Course Descriptions

BIOL 100 Introduction to the Life Sciences (3 units)

Study of the nature of the physical and chemical aspects of life, the concepts of cellular biology, life as it exists on earth today, plant and animal interrelationships and interdependencies, and the role of humans in the world of living things.

BIOL 110 Principles Of Biology (4 units)

This introductory course addresses the biological perspective and scientific method, the chemical and cellular bases of life, cellular transport and energetics, reproduction, heredity, classification of organisms and their evolution, plant and animal physiology, and ecology.

BIOL 130 Human Biology (3 units)

Study of biological principles using the human body as a model. Topics are structure and function of major organ systems and some common disorders. Heredity, evolution, and human ecological roles are also discussed.

BIOL 132 Human Biology Laboratory (1 units)

Laboratory exercises concerning mammalian anatomy and physiology and utilizing the scientific method, analysis of data, and drawing appropriate conclusions. This course is a supplement to BIOL 130 Human Biology.

BIOL 225 Biology Of Organisms (5 units)

Designed for biology majors, this course focuses on principles of evolutionary theory, classification of organisms, and their phylogenetic relationships. Emphasis is on physiology and structures of representative plants and animals. Topics include development, behavioral biology, ecology, and population genetics.

BIOL 230 Cell and Molecular Biology (5 units)

This course is designed for biology majors and is an introduction to life functions at the cellular and molecular levels. Students learn about cellular structure and the macromolecular architecture of the cell, the functional processes of cellular energetics, metabolic regulation, photochemical activities, reproduction, molecular and Mendelian genetics, regulation of gene expression, and methods of recombinant DNA technology.

BIOL 240 General Microbiology (4 units)

This course introduces microorganisms in nature: their cellular and molecular structure and functions, metabolisms, genetics, gene regulation, and techniques and procedures used by microbiologists. Emphasis is on microbes that play important roles in human daily life, especially those that cause disease and impact the environment. Laboratory emphasizes isolation, cultivation, and identification of bacteria.

BIOL 250 Human Anatomy (4 units)

Students learn the gross and microscopic structure of the human body organ systems through lecture and laboratory study of models and prosected human cadavers. This course is intended for students in kinesiology, nursing, radiologic technology, respiratory therapy, surgical technology, and other allied health majors. This course is an elective for pre-dental, pre-medical and pre-veterinary students.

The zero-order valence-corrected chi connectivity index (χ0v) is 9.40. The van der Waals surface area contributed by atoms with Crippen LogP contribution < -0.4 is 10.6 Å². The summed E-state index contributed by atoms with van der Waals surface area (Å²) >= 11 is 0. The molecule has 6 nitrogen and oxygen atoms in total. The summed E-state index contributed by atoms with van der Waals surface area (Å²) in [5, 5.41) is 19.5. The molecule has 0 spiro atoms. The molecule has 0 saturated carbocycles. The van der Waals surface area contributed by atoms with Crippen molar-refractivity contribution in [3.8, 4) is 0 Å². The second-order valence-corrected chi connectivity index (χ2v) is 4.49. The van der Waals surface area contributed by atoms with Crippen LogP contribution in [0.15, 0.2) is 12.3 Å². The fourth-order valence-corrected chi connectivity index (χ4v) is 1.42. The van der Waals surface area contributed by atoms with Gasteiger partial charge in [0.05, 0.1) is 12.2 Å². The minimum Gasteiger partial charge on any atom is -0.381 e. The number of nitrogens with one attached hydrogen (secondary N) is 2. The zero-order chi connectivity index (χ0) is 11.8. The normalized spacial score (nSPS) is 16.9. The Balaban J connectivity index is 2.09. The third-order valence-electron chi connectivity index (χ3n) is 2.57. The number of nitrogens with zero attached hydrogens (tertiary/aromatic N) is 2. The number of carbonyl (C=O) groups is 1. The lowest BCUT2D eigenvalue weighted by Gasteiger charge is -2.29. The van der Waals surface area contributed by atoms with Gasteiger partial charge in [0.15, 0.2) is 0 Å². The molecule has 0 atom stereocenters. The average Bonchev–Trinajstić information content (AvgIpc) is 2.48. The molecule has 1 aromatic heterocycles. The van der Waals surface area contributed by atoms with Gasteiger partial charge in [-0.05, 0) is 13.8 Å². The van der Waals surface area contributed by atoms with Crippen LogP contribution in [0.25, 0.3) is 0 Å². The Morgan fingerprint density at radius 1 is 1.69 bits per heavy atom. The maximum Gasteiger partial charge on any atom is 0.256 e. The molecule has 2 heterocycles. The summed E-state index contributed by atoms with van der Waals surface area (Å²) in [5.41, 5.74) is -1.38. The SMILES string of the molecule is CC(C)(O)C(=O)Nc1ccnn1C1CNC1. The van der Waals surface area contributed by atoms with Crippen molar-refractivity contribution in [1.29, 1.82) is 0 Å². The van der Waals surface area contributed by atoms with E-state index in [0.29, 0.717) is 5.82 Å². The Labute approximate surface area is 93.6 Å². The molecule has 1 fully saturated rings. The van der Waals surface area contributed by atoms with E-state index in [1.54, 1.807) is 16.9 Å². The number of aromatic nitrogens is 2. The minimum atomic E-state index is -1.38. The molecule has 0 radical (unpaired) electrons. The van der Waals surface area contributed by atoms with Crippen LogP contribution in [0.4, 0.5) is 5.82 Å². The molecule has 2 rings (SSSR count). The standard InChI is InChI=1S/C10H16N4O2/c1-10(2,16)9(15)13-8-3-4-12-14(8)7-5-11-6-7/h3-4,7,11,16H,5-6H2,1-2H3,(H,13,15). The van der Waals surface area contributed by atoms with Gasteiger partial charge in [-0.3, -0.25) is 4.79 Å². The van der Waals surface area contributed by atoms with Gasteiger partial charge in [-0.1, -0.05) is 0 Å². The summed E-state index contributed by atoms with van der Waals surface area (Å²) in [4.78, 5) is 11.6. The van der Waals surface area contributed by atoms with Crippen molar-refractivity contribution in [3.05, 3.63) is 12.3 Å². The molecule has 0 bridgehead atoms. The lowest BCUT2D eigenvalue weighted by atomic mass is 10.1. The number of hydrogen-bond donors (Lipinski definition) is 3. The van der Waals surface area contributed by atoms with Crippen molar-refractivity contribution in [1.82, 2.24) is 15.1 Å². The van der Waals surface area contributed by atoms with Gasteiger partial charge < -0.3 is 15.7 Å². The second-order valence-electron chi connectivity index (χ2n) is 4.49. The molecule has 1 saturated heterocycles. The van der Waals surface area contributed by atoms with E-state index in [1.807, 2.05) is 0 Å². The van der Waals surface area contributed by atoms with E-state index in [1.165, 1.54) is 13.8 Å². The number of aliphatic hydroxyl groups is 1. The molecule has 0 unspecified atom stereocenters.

BIOL 260 Human Physiology (5 units)

Students learn through lecture and laboratory experiences how human organ systems integrate functions to maintain homeostasis and to regulate change and growth processes in humans. This course is intended for students in kinesiology, nursing, radiologic technology, respiratory therapy, and for those in related fields such as psychology. This course is an elective for pre-dental and pre-medical students.

BIOL 310 Nutrition (3 units)

Comprehensive introduction to scientific principles of nutrition and the interrelationships of metabolism; nutrient functions, structure and food sources; health consequences of nutrient excesses, deficiencies and diet related chronic diseases. Emphasis is placed on evaluating the nutrient content of foods, applying information to personal diet, and using reference tools.

BIOL 380 Travel Study in Biology - Preparing for the Trip (1 units)

This course prepares students for a travel experience focused on biological concepts, including evolution, as shown by ecosystems and adaptations of organisms. Coursework may include case studies, videos, guest lectures, and museum visits. The course gives context to the trip experience so that students better understand what they are seeing, and are able to observe and analyze the environment as a biologist would.

BIOL 381 Travel Study in Biology (1.5 units)

Students travel under the supervision of an experienced biologist. They apply the knowledge gained through the preliminary course and other biology courses to the exploration of sites with ecological and evolutionary significance. Concepts of biodiversity, adaptation, and webs of life are experienced first-hand.

BIOL 695 Independent Study (0.5- 3 units)

Designed for students who are interested in furthering their knowledge via self-paced, individualized instruction provided in selected areas or directed study to be arranged with instructor and approved by the division dean using the Independent Study Form. Varying modes of instruction can be used -- laboratory, research, skill development, etc. For each unit earned, students are required to devote three hours per week throughout the semester. Students may take only one Independent Study course within a given discipline.